Hello Korea. Good to See You Again!


So it has been what? Two years? Wow. So I thought this blog was dead, but like everything in my life, what I think is deceased, buried, ready to immortalize themselves in the caches of life, becomes revived, renewed and ready for the challenges ahead.

It sounds cliche but I have been thinking about you more than you know. Countless times, laying in bed, this blog has crept its way into the tranquility of the abyss of peaceful rest and disrupted it. How did I leave you? On September 28th 2016. No explanation. Just up and out of the blue, I was gone. The last story about a cookie joint in Gyeongridan. So what happened? Let’s answer this question as quickly as possible.

What the hell happened to you? 

The plan was not to move to Boston Massachusetts, but alas there we were on Christmas Eve 2016 sitting in my in-laws’ living room. I was unpacking my suitcase, still feeling the warm embrace of my kids whom I haven’t seen in three weeks, looking around our temporary refuge thinking that for the next couple of decades this would be my life. But, it wasn’t meant to be.

Rewind to September 2016. My blog was doing amazing. My life was doing amazing! We were almost at 10k views per month. My wife had just received a promotion from her school. I was offered a job at her school as a social media / communications coordinator and part-time substitute teacher with good pay and lots of vacation so I could keep working on my writing, and also living in an energetic city with so much to write about, that you could dedicate your life to it and it would still not cover everything.

Then we hit the dreaded visa snag. In order to get an E7 visa at my wife’s school, I essentially had to start over; this with an expiring passport provided to be quite difficult. That process, combined with my old schools unwillingness to write a letter of release forced me go without any type of pay for almost six months. By the time Christmas rolled around, and I still hadn’t received my visa (or paycheck) from my new employer, we basically said “FUCK IT!” and broke contract and moved to the United States. Breaking that contract was the hardest thing professionally for my wife and I to do. We had worked so hard at finding a place to work together at. All of our friends were in Korea. Our entire social network, including this blog, were based in Korea. In my 37 years on this planet, leaving Korea for the United States was the hardest thing I had ever had to do. But, in the end, you need to do what’s best for your family. So on December 10th I left for Canada, and then to Boston.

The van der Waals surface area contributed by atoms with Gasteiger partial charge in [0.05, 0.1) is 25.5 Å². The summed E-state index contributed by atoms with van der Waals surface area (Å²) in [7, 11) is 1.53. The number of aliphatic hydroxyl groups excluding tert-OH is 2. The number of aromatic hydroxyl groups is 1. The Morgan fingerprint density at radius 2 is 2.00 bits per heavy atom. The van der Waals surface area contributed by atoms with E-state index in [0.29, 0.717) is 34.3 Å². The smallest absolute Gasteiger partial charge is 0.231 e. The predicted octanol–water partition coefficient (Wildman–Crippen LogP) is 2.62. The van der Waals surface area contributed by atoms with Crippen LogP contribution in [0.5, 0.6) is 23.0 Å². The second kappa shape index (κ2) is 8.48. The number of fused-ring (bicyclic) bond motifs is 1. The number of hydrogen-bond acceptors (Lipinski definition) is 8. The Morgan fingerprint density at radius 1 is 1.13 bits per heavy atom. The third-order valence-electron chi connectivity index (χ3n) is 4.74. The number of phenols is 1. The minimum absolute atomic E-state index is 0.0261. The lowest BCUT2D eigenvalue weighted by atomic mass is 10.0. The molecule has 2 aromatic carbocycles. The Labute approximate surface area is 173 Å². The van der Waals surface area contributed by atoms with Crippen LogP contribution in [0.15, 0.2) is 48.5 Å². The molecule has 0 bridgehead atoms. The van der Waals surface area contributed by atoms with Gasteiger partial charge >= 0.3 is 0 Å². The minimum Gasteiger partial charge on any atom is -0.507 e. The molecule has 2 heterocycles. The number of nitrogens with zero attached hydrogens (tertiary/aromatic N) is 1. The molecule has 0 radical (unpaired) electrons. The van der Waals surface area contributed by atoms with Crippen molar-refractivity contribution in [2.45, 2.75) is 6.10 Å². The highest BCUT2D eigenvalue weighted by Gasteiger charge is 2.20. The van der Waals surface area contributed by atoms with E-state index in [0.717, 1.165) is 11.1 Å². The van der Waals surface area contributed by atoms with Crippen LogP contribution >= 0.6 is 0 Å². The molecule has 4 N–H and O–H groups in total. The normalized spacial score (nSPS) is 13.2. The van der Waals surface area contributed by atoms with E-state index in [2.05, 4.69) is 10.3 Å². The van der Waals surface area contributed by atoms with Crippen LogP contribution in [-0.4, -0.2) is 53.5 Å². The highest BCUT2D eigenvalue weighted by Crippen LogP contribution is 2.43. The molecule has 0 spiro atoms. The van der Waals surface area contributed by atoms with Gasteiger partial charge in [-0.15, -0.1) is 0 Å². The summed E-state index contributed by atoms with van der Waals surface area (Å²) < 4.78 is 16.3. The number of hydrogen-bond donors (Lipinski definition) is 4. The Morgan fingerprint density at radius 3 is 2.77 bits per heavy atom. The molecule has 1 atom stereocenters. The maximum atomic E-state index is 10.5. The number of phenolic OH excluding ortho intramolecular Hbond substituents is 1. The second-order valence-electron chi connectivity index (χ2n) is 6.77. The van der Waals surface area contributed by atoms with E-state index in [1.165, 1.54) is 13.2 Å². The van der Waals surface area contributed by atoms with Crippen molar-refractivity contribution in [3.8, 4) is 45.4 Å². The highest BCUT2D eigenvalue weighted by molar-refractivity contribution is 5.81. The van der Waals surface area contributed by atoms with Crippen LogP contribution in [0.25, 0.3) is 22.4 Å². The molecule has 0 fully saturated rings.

Life in the United States and Suburbia 

In one word: expensive. In three words: expensive and boring. Don’t get me wrong, I have no beef with the United States and with Massachusetts. Overall, it was a learning experience, and for that, I will always be appreciative. But once you live abroad, in our case for almost a decade, home is no longer home. The friends you had are there, but are faded images of who they were. Family is there, kind of, but on their own paths heading in directions that you can’t even comprehend. The boredom of suburbia. The constant pressure to buy shit we don’t need in order to fill some voiding gap in our lives. The never-ending battle of schedules and playdates. It was fucking draining. On top of that, the savings account was slowly draining away. Healthcare costs, food, car, insurance, gas, student debt, and rent. Teachers in the US don’t make shit. My wife, with three Masters degrees, was working at an inner-city Charter school in Lawrence Massachusetts where they couldn’t even afford to run air conditioning in the summer, for a peltry 3000USD a month. I was working part-time at the YMCA teaching ESL to new immigrants in America, which was a fantastic job and wonderfully rewarding, but part-time doesn’t pay the bills. So why not full time? Well, with two kids needing childcare it would have run us about 1800$ per month and that was the cheapest option. An apartment in the Boston area? At least 2000$ per month. You can do the math from here.

The Turning Point

It was at my sister-in-law’s wedding. Jill and I had a little time to ourselves. We weren’t happy. We each wrote down a list of things that made us happy. We didn’t share it until after we had written it down. The first thing on the list? Traveling. The second thing? Teaching abroad. The third? Experiencing different cultures. Owning a house? Nope. Buying things? Fuck that noise. We looked at each other and said, literally simultaneously, “We need to go back.” Fast forward to November, we signed contracts for a school in Gwangju South Korea. Fast forward one year later. We are getting off the plane at Incheon. That photo up there? That’s me and the family, after a long 20 hour flight, but we couldn’t be happier.

Where am I going? 

The US was incredibly difficult for us financially so the big trips are going to have to wait. My photographer and I have some really big plans for this blog and other projects. But for the next year, the focus will be on Korea, hiking, restaurants (of course) and family friendly spots with the kids. Maybe the occasional interview and profile. It feels good to be back. It felt great leaving the airport and walking out into the Hyatt in Incheon. It felt like home. I am looking forward to the future, for the first time in a long time, please, continue to come along for the journey.





  1. Natascha · · Reply

    Glad you guys are back. Come say high in Jeju soon.

    1. We will! Jeju is definitely on the list!

  2. welcome back Derek!

    1. Thanks Andy! Good to see you again!

  3. Great to see the blog has been resurrected! Good luck with your return to SK. Just remember: You don’t have to become a Tigers fan just because you live in Gwangju. 😉

    1. Lotte Giants forever! I got some shade wearing my jersey last weekend.

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